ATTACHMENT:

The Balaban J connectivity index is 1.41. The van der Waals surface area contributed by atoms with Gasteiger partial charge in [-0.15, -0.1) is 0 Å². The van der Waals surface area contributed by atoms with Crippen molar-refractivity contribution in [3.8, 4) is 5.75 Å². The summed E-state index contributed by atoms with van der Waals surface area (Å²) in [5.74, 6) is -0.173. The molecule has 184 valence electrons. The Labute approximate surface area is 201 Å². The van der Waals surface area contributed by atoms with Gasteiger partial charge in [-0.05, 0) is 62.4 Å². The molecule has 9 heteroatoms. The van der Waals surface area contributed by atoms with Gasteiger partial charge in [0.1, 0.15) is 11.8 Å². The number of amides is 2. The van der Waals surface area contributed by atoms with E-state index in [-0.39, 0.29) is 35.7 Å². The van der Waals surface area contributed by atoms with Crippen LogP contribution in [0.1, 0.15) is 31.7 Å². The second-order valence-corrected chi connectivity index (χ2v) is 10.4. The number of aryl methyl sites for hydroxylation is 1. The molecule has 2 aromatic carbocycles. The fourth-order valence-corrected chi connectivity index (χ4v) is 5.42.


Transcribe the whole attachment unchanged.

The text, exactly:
The Balaban J connectivity index is 1.41. The van der Waals surface area contributed by atoms with Gasteiger partial charge in [-0.15, -0.1) is 0 Å². The van der Waals surface area contributed by atoms with Crippen molar-refractivity contribution in [3.8, 4) is 5.75 Å². The summed E-state index contributed by atoms with van der Waals surface area (Å²) in [5.74, 6) is -0.173. The molecule has 184 valence electrons. The Labute approximate surface area is 201 Å². The van der Waals surface area contributed by atoms with Gasteiger partial charge in [-0.05, 0) is 62.4 Å². The molecule has 9 heteroatoms. The van der Waals surface area contributed by atoms with Gasteiger partial charge in [0.1, 0.15) is 11.8 Å². The number of amides is 2. The van der Waals surface area contributed by atoms with E-state index in [-0.39, 0.29) is 35.7 Å². The van der Waals surface area contributed by atoms with Crippen LogP contribution in [0.1, 0.15) is 31.7 Å². The second-order valence-corrected chi connectivity index (χ2v) is 10.4. The number of aryl methyl sites for hydroxylation is 1. The molecule has 2 aromatic carbocycles. The fourth-order valence-corrected chi connectivity index (χ4v) is 5.42.